Women around the world protest against President Trump

woman.jpgJanuary 21, 2017, Tens of thousands march in US capital Washington, DC, as solidarity protests take place in Europe, Asia and Africa.

Tens of thousands of women and allies protest in Washington, DC, after Trump takes office [Shannon Stapleton/Reuters]
Women poured into the US capital on Saturday to march in opposition to US President Donald Trump, while sister demonstrations took place in cities across Europe, Africa and Asia.

Saturday’s protests came just a day after Trump, a right-wing Republican, took office.

In addition to Washington, DC, demonstrations against Trump’s discriminatory rhetoric took place in Sydney, London, Berlin, Tokyo, Paris, Stockholm and elsewhere.
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Trump has drawn the ire of liberals, leftists and other progressives for sexist comments and xenophobic language, while many abroad are worried over his inaugural vow on Friday to put “America First” in his decision-making.

The protests illustrated the depth of the anger in a deeply divided country that is still recovering from the scarring 2016 election campaign season.

Trump defeated Democrat Hillary Clinton, the first woman nominated for president by a major US party.

“It’s important that our rights be respected. People have fought hard for our rights and President Trump has made it clear that he does not respect of them,” said Lexi Milani, a 41-year-old restaurant owner from Baltimore, who had ridden down in a bus with 28 friends.

The Women’s March on Washington featuring speakers, celebrity appearances and a protest walk along the National Mall, is the brainchild of Hawaiian grandmother Teresa Shook.

The march is intended as an outlet for women and their male allies to voice their opposition to Trump’s victory.

Organisers said they expected hundreds of thousands of people to attend.

Lowest popularity rating

A disparate lineup of organisations including reproductive health provider Planned Parenthood, gun-control group Moms Demand Action and Emily’s List, which promotes female candidates for office, sent large contingents to the event.

Many participants wore knitted pink cat-eared “pussy” hats, a reference to Trump’s ostensible admission to having committed sexual assault in a 2005 video that was made public weeks before the election. In that video, he said that he grabbed women by the genitals without their consent.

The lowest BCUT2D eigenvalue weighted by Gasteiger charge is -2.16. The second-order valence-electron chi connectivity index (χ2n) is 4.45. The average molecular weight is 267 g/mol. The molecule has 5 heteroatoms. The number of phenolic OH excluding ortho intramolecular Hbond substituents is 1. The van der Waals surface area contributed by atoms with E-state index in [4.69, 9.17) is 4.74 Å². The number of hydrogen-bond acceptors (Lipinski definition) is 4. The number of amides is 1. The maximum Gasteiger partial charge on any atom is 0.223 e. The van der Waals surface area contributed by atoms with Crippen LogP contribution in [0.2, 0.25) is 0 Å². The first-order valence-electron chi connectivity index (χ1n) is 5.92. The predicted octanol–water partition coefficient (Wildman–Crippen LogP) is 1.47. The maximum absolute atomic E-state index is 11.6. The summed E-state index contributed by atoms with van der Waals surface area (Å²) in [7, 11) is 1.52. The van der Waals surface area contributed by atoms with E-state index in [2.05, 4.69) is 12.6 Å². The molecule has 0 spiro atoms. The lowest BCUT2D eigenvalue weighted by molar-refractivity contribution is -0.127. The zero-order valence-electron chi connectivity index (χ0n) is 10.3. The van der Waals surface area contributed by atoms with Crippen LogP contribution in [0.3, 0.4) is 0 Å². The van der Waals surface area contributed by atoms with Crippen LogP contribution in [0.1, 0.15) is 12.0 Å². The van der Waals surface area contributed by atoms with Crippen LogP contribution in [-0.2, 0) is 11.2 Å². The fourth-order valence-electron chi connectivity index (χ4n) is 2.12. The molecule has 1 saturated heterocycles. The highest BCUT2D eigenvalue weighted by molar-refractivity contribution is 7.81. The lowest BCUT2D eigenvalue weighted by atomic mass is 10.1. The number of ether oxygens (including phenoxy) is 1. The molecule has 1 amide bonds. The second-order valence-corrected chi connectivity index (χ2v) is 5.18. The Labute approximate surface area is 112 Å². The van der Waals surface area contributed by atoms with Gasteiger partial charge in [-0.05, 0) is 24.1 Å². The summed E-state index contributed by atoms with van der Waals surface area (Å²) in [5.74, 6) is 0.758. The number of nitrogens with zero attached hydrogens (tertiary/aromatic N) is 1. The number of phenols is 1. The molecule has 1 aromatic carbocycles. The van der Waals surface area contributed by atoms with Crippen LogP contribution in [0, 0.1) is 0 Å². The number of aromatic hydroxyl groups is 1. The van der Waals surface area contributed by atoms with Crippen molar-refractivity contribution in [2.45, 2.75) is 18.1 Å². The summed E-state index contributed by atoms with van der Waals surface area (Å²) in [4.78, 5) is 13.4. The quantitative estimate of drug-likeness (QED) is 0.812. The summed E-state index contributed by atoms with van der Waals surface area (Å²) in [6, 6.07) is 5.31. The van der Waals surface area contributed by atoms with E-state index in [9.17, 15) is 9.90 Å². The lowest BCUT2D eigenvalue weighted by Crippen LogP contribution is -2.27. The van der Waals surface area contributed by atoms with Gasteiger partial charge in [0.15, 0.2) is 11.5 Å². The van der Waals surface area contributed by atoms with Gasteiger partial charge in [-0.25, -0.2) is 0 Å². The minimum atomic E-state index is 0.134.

The march spotlights the fierce opposition Trump faces as he takes office, a period that is typically more of a honeymoon for a new president.

A recent ABC News/Washington Post poll found Trump had the lowest popularity rating of any incoming president since the 1970s.

Women gave a host of reasons for marching, ranging from inspiring other women to run for office to protesting against Trump’s plans to repeal the 2010 Affordable Care Act, which among other things requires health insurers to cover birth control.

Jesse Carlock, 68, a psychologist from Dayton, Ohio was attending her first protest in decades. “Once Mr Trump was elected, I decided I needed to get active again, and I hadn’t been since the 60s and 70s,” Carlock said.

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“I’ve got to stand up and be counted as against a lot of what President Trump is saying … about healthcare, immigration, reproductive rights, you name it.”

Women said they hoped to send a unity message to Trump after a campaign in which he said Mexican immigrants were “rapists”, discussed banning Muslims from entering the United States, and was revealed to have once bragged about grabbing women by the genitals and kissing them without permission.

Trump’s team did not respond to a request for comment about the march.

Celebrities such as the musicians Janelle Monae and Katy Perry – both of whom supported Clinton in the election – are expected to take part in Saturday’s march.

March organisers said they had extensive security plans in place, and would have both visible and hard-to-spot security workers along the route.

Global protests

Several thousand people gathered in central Stockholm to express support for women’s rights and human rights, and in solidarity with the march in the US.

They marched to the US embassy, some carrying placards that read “Tiny hands off the nukes”, “When they go low, we go high”, and “Love not hate makes America great”.
Women protest in Geneva, Switzerland [Salvatore Di Nolfi/EPA]
Similar protests were held in the capitals of neighbouring Norway, Finland and Denmark.

Around 2,000 people marched in Vienna, according to estimates by the police and organisers, but sub-zero temperatures quickly thinned the crowd to a couple of hundred.

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In Africa, hundreds of protesters in Nairobi’s Karura Forest waved placards and sang American protest songs.

In Sydney, Australia’s biggest city, about 3,000 people – men and women – gathered for a rally in Hyde Park before marching on the US consulate downtown, while organisers said 5,000 people rallied in Melbourne.

In New Zealand, there were marches in four cities, involving around 2,000 people, Wellington’s march organiser Bette Flagler told Reuters.

Elsewhere in Asia, hundreds of people joined protests in Tokyo, including many American expatriates.

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